Perennial Allergic Rhinitis

A Family Affair

It is well known that allergies are genetically transmitted from parent to child. If one parent has respiratory allergies there is a 50% probability that any child will have allergies. The percentage increases to 70% if both parents are allergic.

This form of rhinitis is characterized by either intermittent or continuous nasal symptoms throughout the year. The main perennial allergens are house dust mites, molds, animal danders and cockroaches. Symptoms of perennial allergic rhinitis are similar to those of seasonal allergic rhinitis but nasal obstruction is usually the predominant feature. This nasal obstruction may be particularly noticeable in children with mouth breathing, sneezing, constant sniffles and poor sleep. Frontal headaches, fullness in ears, nasal bleeding along with allergic shiners (dark circles under the eyes) are frequently seen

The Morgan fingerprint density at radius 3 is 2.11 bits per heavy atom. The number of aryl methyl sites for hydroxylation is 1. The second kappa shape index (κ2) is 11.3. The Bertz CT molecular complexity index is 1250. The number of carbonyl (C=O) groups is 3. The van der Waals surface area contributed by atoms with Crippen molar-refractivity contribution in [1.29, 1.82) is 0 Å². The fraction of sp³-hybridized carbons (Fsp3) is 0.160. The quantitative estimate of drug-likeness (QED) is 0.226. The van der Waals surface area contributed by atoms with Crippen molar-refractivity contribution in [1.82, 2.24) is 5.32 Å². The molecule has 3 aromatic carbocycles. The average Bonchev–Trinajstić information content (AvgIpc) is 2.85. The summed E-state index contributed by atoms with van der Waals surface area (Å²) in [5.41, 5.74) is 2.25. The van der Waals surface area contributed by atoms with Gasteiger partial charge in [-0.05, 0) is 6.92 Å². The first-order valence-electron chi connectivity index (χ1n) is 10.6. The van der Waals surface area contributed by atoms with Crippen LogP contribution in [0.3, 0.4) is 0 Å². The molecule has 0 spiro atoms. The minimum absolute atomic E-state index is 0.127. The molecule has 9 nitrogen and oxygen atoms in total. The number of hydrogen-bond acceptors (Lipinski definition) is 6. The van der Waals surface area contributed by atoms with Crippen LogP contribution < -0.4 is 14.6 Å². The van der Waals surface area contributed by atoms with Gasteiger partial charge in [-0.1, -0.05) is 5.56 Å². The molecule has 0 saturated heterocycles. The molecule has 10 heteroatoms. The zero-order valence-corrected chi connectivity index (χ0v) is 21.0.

Seasonal Allergic Rhinitis

Symptoms of rhinitis occur mainly during pollination season of plants to which the patient is sensitive. In this region, trees start pollinating by March and grasses usually by April. Pollens are from wind pollinated plants and not from plants depending on insect pollination (flowers). In fall in the Chattanooga area, ragweed starts pollinating by mid August and continues throughout September into early October.

Airborne mold spores may also cause seasonal allergic rhinitis especially if the weather is warm and damp. Mold allergy may occur from early spring until the first frost.

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